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Inside the dying 60-year-old tradition called ‘angkat rumah’ (…and how it’s actually done)

Moving houses can be a hassle at times. From the process of packing our belongings to calling the lorry guy to move your belongings to unpacking things after you move to another place. Don’t you wish you could just… move your house instead?!

Like this??

Like this?? Images from Make a Meme and Herbertrocha – DeviantArt

While some might still contemplate if it is even possible to move a house (like literally), villagers in Kuala Kangsar, Perak with the help of some students from two universities carried a 6 tonne house to about 150 metres away from its original location with their BARE HANDS! About 150 people joined the project called ‘Mengusung Rumah Lama’ (lifting old houses) where they successfully lifted the 80-year-old house.

Actually, these people didn’t organise this project for fun. The project was based on an actual, almost forgotten tradition called ‘Angkat Rumah‘ (House Lift but not to be confused with a house elevator) which used to be popular among the Malay kampung people.

 

Some people practice this tradition because… they LOVE their houses so much

Similar to other normal people who would move from one house to another, people who literally move their houses have 1001 reasons to do so. While some would practice this tradition when the household needs to be reorganised due to death or birth in the family, or when the land or house itself was bought or sold, some are simply attached to their houses. Yup, you’ve guessed it! Some people love their houses so much they actually move them.

In the name of love... Original image from The Star

In the name of love… Original image from The Star

The Malay kampung people in the Northern states of Malaysia like in Perak and Kedah are the ones who would commonly practice this tradition. Logically, only kampung people who live in the traditional Malay houses could practice this tradition because the structure of the house which is built with pillars makes it easy to be carried around. And when we say easy, we meant easier compared to modern, concrete houses.

The Malay people have been practicing this tradition since the colonisation period. And since the tradition is commonly practiced in the 60s and 70s, the coordinator of ‘Mengusung Rumah Lama’ told NST that the last time such an activity was conducted was in the 70s.

Yeap, something like this. Image from Momotrip Journal

Yeap, something like this. Image from Momotrip Journal

But wait… we actually found out that the tradition is still being practiced in places like Perak and Kedah. For instance, a man’s house in Kuala Kangsar, Perak was carried by the villagers with the help of gomen agencies like Jabatan Kerja Raya (JKR) to a land provided by the gomen. The man reportedly had to move his house as he was asked to empty JKR’s reserved land (where his house was previously at).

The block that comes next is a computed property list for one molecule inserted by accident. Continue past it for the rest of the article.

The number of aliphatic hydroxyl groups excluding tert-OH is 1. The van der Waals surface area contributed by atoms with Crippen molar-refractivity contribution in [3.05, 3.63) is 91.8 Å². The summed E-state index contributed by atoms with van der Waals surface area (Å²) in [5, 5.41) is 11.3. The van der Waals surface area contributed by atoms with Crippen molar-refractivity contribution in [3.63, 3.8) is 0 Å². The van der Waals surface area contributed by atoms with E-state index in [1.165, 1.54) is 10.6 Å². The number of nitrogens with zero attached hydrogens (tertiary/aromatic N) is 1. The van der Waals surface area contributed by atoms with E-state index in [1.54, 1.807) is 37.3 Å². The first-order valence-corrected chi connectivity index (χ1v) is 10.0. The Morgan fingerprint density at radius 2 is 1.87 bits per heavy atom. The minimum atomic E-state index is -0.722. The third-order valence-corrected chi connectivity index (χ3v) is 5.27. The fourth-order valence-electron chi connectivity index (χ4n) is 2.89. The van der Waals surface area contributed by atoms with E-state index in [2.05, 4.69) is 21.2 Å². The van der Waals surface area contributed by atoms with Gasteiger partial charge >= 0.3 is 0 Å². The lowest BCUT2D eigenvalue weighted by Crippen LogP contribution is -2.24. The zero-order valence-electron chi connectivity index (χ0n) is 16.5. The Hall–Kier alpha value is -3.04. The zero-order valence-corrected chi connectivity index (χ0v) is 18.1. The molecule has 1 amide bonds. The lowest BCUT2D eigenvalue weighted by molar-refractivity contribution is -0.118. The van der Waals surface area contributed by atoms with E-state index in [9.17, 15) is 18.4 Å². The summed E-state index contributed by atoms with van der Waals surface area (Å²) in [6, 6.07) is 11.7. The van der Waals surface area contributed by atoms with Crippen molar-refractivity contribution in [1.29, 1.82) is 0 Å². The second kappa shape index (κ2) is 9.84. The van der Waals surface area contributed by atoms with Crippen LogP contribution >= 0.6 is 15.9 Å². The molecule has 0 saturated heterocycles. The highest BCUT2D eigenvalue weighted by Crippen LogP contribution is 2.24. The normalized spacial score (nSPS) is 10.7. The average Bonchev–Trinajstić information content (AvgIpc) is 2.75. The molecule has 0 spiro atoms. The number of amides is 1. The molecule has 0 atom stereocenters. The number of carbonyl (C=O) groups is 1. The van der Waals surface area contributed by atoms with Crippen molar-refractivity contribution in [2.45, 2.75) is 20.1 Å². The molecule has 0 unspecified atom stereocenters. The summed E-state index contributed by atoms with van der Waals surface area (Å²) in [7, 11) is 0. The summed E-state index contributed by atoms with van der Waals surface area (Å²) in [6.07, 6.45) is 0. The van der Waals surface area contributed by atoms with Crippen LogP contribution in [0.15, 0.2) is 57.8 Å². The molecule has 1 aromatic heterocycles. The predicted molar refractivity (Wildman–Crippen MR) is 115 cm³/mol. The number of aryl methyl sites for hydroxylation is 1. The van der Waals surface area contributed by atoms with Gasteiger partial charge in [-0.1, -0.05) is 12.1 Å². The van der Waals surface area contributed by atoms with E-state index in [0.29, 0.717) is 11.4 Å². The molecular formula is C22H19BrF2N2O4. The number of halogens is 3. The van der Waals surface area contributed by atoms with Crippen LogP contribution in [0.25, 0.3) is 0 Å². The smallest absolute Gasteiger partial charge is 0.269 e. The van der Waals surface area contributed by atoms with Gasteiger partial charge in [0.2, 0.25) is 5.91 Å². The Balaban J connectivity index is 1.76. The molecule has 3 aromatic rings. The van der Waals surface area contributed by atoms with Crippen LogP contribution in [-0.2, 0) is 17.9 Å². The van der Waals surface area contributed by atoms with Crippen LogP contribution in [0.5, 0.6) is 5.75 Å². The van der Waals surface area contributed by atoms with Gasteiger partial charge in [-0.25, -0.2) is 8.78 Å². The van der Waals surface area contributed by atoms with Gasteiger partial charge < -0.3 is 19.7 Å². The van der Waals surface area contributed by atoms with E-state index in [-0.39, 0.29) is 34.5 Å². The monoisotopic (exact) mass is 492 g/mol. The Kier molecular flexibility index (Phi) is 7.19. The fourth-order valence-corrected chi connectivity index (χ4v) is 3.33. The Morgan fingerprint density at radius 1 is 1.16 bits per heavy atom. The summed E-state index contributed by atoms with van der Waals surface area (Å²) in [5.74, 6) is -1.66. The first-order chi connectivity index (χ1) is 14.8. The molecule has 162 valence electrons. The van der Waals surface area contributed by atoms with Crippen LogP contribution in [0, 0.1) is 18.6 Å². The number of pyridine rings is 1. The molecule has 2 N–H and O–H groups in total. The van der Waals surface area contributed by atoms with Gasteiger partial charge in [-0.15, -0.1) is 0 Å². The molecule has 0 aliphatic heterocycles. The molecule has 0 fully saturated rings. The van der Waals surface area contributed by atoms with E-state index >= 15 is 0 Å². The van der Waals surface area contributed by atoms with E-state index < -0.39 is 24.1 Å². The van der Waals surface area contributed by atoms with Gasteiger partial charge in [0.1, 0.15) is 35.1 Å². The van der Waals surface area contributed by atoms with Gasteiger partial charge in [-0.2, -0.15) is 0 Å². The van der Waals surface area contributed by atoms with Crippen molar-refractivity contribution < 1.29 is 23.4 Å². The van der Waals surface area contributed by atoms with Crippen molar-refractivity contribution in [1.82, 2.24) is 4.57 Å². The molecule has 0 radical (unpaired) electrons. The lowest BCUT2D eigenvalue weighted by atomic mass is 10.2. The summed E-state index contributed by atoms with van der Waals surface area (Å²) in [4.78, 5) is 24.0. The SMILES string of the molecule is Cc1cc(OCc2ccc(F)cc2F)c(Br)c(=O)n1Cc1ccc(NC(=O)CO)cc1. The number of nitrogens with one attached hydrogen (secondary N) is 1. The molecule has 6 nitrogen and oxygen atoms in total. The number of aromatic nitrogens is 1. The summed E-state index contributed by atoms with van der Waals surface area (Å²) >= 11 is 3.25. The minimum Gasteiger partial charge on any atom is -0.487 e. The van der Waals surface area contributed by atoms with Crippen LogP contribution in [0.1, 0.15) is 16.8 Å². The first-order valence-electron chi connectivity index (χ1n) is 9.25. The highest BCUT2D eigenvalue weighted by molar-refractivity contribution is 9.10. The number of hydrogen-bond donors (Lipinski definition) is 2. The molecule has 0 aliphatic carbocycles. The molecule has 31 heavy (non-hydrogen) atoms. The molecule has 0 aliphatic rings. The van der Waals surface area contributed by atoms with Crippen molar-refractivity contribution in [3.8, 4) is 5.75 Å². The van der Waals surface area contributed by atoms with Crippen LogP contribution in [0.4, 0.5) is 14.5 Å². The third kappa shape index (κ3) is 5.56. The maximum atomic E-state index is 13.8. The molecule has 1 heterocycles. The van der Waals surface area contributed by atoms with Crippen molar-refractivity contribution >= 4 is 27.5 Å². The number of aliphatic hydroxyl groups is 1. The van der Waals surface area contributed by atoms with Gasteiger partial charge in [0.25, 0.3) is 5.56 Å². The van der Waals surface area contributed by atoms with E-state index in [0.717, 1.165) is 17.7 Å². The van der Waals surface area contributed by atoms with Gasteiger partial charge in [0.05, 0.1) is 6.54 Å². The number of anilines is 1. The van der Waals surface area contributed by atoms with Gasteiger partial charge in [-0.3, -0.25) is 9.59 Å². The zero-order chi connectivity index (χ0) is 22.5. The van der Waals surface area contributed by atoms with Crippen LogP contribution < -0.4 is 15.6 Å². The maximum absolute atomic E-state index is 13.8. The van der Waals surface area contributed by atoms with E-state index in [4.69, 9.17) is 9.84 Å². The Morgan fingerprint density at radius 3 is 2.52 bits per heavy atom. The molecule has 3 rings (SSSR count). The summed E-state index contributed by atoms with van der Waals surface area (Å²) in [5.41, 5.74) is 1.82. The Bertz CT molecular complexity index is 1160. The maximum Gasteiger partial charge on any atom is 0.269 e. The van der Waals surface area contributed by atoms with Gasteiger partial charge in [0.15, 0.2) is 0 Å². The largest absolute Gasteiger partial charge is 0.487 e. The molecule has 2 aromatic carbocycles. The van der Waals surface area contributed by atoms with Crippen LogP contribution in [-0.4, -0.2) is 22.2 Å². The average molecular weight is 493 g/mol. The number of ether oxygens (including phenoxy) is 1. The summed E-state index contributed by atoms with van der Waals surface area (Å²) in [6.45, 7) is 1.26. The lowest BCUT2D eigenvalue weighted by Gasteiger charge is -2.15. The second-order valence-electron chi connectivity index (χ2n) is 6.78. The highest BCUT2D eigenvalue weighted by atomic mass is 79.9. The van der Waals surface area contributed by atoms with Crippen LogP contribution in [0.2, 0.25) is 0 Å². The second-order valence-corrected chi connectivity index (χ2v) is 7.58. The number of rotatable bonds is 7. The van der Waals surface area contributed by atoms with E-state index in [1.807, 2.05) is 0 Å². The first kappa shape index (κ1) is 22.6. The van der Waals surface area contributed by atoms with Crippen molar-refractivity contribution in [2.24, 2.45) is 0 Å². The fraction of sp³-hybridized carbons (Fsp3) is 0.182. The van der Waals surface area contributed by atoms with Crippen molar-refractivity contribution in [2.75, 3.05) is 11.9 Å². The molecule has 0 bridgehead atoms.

Villagers of Kampung Pering, Kedah, on the contrary, have been practicing this tradition for over 20 years! In 2015, a house in the village was carried by 60 youngsters. Who needs to go to the gym to lift weights when you can just lift a house, eh?!

“We carried and moved the house, which was sold to a neighbour, together to a new location which was about 150 metres away.” – Ku Radin Ku Daud, the son to the owner of the house. Translated from Sinar Harian.

Now that you get the gist of this whole tradition, you might question how these villagers participate in this tradition? Simply join only ah? Or need to register??

 

A person acts like the kampung people’s ‘tour guide’ when they carry a house

If you’re living in the kampung, it might be common to gather and do things together-gether. Gatherings especially congregational prayers are opportunities for people to get involved in societal work, this include the tradition of lifting houses.

But Malaysians, in general, also like to do things together-gether. Image from NST

But Malaysians, in general, also like to do things together-gether. Image from NST

Normally, the Imam of a mosque or the Head of Villager would be the one to announce to the kampung people about moving a house. So, this is how you could participate in this tradition if you’re interested la. The announcement is normally made a week before the process of moving began but, in some situations, the process would begin earlier.

Unlike the typical way to move to somewhere new (where you have to pack your belongings), people who are involved in lifting a house would cut off bamboo sticks (these are the strong types unlike the ones used to make lemang). The amount used for this purpose depends on the size of the house and these bamboo sticks would be tied to the beam of the house.

Just in case ugaiz dunno what a house beam looks like. Images from Utusan and Slideshare

Just in case ugaiz dunno what a house beam looks like (and where it is). Images from Utusan and Slideshare

Despite with the help of maaaaany people, some might still wonder how the heck they could move these houses which weigh tonnes! Well, logically, the owner of the house would have to empty his or her house before the kampung people can lift it. This is to reduce the weight of the house, obviously.